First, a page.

There are many easy ways to be easier on the earth, environmental advocates want you to know.

Going greener need not be a grind

There are many easy ways to be easier on the earth, environmental advocates want you to know.

You could just give up. Wake up in the morning, read the latest about climate change or trash in the ocean or pollution emissions in our own Mon Valley, and it might seem that the only sensible course of action is to shrug and go about your normal routine, muttering, “There’s nothing I can do about that.”

There’s another option, and it need not involve living in a yurt and eating only raw garden vegetables, local environmental leaders are eager to say. From morning to night, there are little actions you can take that may not be obvious, but that, in the aggregate, make a difference to the environment.

“Being asked to ‘Save the world’ is daunting for anyone,” said Rachel Filippini, executive director of the Group Against Smog and Pollution. “Start by focusing on environmental improvements you can make in your own home, neighborhood, your child’s school, your workplace, and/or your place of worship.”

Like what?

This morning

You can start by shortening that morning shower. It saves water and electricity, the folks from GASP note. (If you have a gas water heater, it’ll lower that bill.)

Breakfast is a huge composting opportunity. You can toss the banana peel, orange peel, coffee grounds and egg shells into a bin for transfer to the garden, where they’ll become healthy soil. Want to know how? Grow Pittsburgh would love to tell you.

You know this already, but driving alone is the most costly and environmentally damaging way to get just about anywhere. Several environmental leaders would ask you this: Ever try public transit, carpooling, biking or walking? If nothing else, think of the savings on parking.

If you catch a whiff of something foul on the way in, report it using the Smell PGH app, which steers stench data to the Allegheny County Health Department, which regulates air quality.

 
A PGH Guide to Living More Green by Maura Losch
 

This afternoon

You can keep a reusable bottle at your desk, rather than paying for — and then throwing away — a water bottle every time you get thirsty.

At lunch, say no to the plastic straw, urges Danielle Crumrine, executive director of Tree Pittsburgh. “Purchase a set of stainless steel ones – keep one in your car and your purse, and you’ll always be prepared to say, ‘No straw please,’” she suggests.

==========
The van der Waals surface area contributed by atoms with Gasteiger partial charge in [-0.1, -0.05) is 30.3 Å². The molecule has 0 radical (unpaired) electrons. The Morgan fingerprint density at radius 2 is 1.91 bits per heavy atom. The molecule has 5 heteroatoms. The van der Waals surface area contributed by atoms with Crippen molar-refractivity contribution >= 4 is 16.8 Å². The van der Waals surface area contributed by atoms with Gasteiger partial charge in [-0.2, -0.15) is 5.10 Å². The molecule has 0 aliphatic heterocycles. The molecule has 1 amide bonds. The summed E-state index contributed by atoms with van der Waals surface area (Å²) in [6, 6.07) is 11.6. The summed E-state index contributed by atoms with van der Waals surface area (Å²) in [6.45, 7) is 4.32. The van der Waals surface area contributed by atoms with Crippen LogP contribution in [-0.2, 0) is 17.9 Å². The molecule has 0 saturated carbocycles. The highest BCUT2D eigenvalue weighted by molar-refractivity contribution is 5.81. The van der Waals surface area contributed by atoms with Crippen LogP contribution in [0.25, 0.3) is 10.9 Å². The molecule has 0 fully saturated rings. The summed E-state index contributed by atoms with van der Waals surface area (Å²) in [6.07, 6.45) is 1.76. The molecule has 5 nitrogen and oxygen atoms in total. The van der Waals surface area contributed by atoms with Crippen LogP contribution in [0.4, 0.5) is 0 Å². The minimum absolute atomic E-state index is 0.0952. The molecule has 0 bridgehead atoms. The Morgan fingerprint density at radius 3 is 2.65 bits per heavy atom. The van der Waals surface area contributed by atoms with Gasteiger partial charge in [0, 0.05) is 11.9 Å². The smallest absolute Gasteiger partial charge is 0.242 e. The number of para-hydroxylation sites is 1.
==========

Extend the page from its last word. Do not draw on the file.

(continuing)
If it’s a Friday from May 10 to Oct. 25, you can take a lunch hour walk to Mellon Square, at Smithfield Street and Sixth Avenue, and pick up fresh produce and much more from the farmer’s market. There are also neighborhood farmer’s market options, listed at http://pittsburghpa.gov/events/farmers-market.

“Produce from large industrial farming operations have been found to contain high amounts of pesticides,” says Michelle Naccarati-Chapkis, executive director of Women for a Healthy Environment, based in East Liberty. Farmers market produce may not all be organic, but it generally involves less use of chemicals, not to mention the fossil fuels needed to transport fruit and vegetables from distant climes.


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This evening

Taking out the trash? Pittsburgh’s recycling system isn’t perfect and some suburbs offer still-fewer options for recycling, but sorting your waste per your municipal regulations helps to keep some of it out of the dump — or worse yet, some empty lot.

“These materials are often what collects on vacant lots (litter, debris, and difficult to recycle items) and this issue disproportionately impacts our most vulnerable communities,” notes Anna Archer of Grounded Strategies, which turns vacant lots into gardens and play spaces.

Reuse is even more efficient than recycling; she notes that glass jars can be used to store bulk pantry items, and Grounded Strategies even finds ways to use discarded tires and old cinder blocks in its projects.

If your town doesn’t recycle glass, save your bottles anyway. The Pennsylvania Resource Council holds several glass collection events every month.

Running an errand doesn’t have to involve running your car engine.